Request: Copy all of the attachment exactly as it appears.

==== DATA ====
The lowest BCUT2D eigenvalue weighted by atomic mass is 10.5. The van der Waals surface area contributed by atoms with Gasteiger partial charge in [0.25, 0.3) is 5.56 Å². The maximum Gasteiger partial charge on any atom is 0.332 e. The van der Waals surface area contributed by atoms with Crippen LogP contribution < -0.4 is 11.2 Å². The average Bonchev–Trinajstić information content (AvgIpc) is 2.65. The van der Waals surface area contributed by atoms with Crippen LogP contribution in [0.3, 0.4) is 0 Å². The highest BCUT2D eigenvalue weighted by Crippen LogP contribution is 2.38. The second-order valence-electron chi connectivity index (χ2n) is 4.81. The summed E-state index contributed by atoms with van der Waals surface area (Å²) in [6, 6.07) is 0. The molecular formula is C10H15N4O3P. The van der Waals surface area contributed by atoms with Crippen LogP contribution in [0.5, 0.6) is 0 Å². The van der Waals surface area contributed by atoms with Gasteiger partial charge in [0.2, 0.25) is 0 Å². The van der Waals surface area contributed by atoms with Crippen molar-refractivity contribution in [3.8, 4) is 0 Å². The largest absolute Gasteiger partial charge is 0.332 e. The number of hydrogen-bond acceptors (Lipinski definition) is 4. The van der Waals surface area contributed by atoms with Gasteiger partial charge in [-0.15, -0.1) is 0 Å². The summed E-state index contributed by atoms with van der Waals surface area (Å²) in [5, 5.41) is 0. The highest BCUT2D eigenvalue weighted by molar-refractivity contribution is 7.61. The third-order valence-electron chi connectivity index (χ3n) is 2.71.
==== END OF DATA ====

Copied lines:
The lowest BCUT2D eigenvalue weighted by atomic mass is 10.5. The van der Waals surface area contributed by atoms with Gasteiger partial charge in [0.25, 0.3) is 5.56 Å². The maximum Gasteiger partial charge on any atom is 0.332 e. The van der Waals surface area contributed by atoms with Crippen LogP contribution < -0.4 is 11.2 Å². The average Bonchev–Trinajstić information content (AvgIpc) is 2.65. The van der Waals surface area contributed by atoms with Crippen LogP contribution in [0.3, 0.4) is 0 Å². The highest BCUT2D eigenvalue weighted by Crippen LogP contribution is 2.38. The second-order valence-electron chi connectivity index (χ2n) is 4.81. The summed E-state index contributed by atoms with van der Waals surface area (Å²) in [6, 6.07) is 0. The molecular formula is C10H15N4O3P. The van der Waals surface area contributed by atoms with Crippen LogP contribution in [0.5, 0.6) is 0 Å². The van der Waals surface area contributed by atoms with Gasteiger partial charge in [0.2, 0.25) is 0 Å². The van der Waals surface area contributed by atoms with Crippen molar-refractivity contribution in [3.8, 4) is 0 Å². The largest absolute Gasteiger partial charge is 0.332 e. The number of hydrogen-bond acceptors (Lipinski definition) is 4. The van der Waals surface area contributed by atoms with Gasteiger partial charge in [-0.15, -0.1) is 0 Å². The summed E-state index contributed by atoms with van der Waals surface area (Å²) in [5, 5.41) is 0. The highest BCUT2D eigenvalue weighted by molar-refractivity contribution is 7.61. The third-order valence-electron chi connectivity index (χ3n) is 2.71.